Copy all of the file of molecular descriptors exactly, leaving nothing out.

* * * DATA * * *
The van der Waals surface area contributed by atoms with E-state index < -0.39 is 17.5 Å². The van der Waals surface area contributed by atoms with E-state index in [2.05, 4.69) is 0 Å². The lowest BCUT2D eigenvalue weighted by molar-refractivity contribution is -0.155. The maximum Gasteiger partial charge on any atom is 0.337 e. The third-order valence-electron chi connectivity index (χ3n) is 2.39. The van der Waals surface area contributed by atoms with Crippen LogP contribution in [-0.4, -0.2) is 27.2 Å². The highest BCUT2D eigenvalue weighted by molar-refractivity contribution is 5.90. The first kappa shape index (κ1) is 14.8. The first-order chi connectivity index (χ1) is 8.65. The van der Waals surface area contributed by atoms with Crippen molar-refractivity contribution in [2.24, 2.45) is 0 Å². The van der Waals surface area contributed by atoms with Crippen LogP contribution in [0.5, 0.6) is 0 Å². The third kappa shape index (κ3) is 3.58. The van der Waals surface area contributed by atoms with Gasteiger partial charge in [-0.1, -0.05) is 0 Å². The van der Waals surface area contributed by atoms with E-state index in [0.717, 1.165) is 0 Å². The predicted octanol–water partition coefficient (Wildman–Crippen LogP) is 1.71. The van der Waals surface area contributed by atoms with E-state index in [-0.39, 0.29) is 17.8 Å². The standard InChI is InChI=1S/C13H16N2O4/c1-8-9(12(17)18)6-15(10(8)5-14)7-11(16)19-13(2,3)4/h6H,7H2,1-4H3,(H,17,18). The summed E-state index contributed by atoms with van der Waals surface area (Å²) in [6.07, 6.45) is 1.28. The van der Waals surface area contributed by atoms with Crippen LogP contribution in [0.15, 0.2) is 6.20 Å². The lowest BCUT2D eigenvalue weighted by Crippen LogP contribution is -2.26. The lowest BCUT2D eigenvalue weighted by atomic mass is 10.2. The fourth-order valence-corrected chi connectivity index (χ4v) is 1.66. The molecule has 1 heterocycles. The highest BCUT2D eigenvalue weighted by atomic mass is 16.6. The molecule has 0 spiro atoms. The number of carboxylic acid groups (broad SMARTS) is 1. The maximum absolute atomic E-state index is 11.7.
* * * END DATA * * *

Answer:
The van der Waals surface area contributed by atoms with E-state index < -0.39 is 17.5 Å². The van der Waals surface area contributed by atoms with E-state index in [2.05, 4.69) is 0 Å². The lowest BCUT2D eigenvalue weighted by molar-refractivity contribution is -0.155. The maximum Gasteiger partial charge on any atom is 0.337 e. The third-order valence-electron chi connectivity index (χ3n) is 2.39. The van der Waals surface area contributed by atoms with Crippen LogP contribution in [-0.4, -0.2) is 27.2 Å². The highest BCUT2D eigenvalue weighted by molar-refractivity contribution is 5.90. The first kappa shape index (κ1) is 14.8. The first-order chi connectivity index (χ1) is 8.65. The van der Waals surface area contributed by atoms with Crippen molar-refractivity contribution in [2.24, 2.45) is 0 Å². The van der Waals surface area contributed by atoms with Crippen LogP contribution in [0.5, 0.6) is 0 Å². The third kappa shape index (κ3) is 3.58. The van der Waals surface area contributed by atoms with Gasteiger partial charge in [-0.1, -0.05) is 0 Å². The van der Waals surface area contributed by atoms with E-state index in [0.717, 1.165) is 0 Å². The predicted octanol–water partition coefficient (Wildman–Crippen LogP) is 1.71. The van der Waals surface area contributed by atoms with E-state index in [-0.39, 0.29) is 17.8 Å². The standard InChI is InChI=1S/C13H16N2O4/c1-8-9(12(17)18)6-15(10(8)5-14)7-11(16)19-13(2,3)4/h6H,7H2,1-4H3,(H,17,18). The summed E-state index contributed by atoms with van der Waals surface area (Å²) in [6.07, 6.45) is 1.28. The van der Waals surface area contributed by atoms with Crippen LogP contribution in [0.15, 0.2) is 6.20 Å². The lowest BCUT2D eigenvalue weighted by Crippen LogP contribution is -2.26. The lowest BCUT2D eigenvalue weighted by atomic mass is 10.2. The fourth-order valence-corrected chi connectivity index (χ4v) is 1.66. The molecule has 1 heterocycles. The highest BCUT2D eigenvalue weighted by atomic mass is 16.6. The molecule has 0 spiro atoms. The number of carboxylic acid groups (broad SMARTS) is 1. The maximum absolute atomic E-state index is 11.7.